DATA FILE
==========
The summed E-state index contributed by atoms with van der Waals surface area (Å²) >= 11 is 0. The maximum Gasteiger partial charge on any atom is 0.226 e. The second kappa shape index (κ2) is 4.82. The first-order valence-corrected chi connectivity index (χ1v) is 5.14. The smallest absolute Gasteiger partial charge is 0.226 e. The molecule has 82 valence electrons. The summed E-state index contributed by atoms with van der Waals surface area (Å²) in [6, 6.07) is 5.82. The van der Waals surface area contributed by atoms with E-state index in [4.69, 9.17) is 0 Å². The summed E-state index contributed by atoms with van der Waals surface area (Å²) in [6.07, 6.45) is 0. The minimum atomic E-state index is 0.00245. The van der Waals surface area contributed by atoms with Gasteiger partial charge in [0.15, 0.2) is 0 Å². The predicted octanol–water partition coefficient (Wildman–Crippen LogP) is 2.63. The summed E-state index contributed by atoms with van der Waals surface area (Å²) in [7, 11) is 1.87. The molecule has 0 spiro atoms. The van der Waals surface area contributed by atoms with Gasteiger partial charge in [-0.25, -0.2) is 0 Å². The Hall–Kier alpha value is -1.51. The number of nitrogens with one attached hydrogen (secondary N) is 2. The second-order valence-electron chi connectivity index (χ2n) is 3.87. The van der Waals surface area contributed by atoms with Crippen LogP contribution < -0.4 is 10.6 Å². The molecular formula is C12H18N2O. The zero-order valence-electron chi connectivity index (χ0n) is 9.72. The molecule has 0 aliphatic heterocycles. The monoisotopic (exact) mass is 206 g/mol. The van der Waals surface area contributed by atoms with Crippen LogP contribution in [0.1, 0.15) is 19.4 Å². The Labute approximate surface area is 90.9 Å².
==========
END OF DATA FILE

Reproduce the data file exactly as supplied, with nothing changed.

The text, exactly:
The summed E-state index contributed by atoms with van der Waals surface area (Å²) >= 11 is 0. The maximum Gasteiger partial charge on any atom is 0.226 e. The second kappa shape index (κ2) is 4.82. The first-order valence-corrected chi connectivity index (χ1v) is 5.14. The smallest absolute Gasteiger partial charge is 0.226 e. The molecule has 82 valence electrons. The summed E-state index contributed by atoms with van der Waals surface area (Å²) in [6, 6.07) is 5.82. The van der Waals surface area contributed by atoms with E-state index in [4.69, 9.17) is 0 Å². The summed E-state index contributed by atoms with van der Waals surface area (Å²) in [6.07, 6.45) is 0. The minimum atomic E-state index is 0.00245. The van der Waals surface area contributed by atoms with Gasteiger partial charge in [0.15, 0.2) is 0 Å². The predicted octanol–water partition coefficient (Wildman–Crippen LogP) is 2.63. The summed E-state index contributed by atoms with van der Waals surface area (Å²) in [7, 11) is 1.87. The molecule has 0 spiro atoms. The van der Waals surface area contributed by atoms with Gasteiger partial charge in [-0.25, -0.2) is 0 Å². The Hall–Kier alpha value is -1.51. The number of nitrogens with one attached hydrogen (secondary N) is 2. The second-order valence-electron chi connectivity index (χ2n) is 3.87. The van der Waals surface area contributed by atoms with Crippen LogP contribution < -0.4 is 10.6 Å². The molecular formula is C12H18N2O. The zero-order valence-electron chi connectivity index (χ0n) is 9.72. The molecule has 0 aliphatic heterocycles. The monoisotopic (exact) mass is 206 g/mol. The van der Waals surface area contributed by atoms with Crippen LogP contribution in [0.1, 0.15) is 19.4 Å². The Labute approximate surface area is 90.9 Å².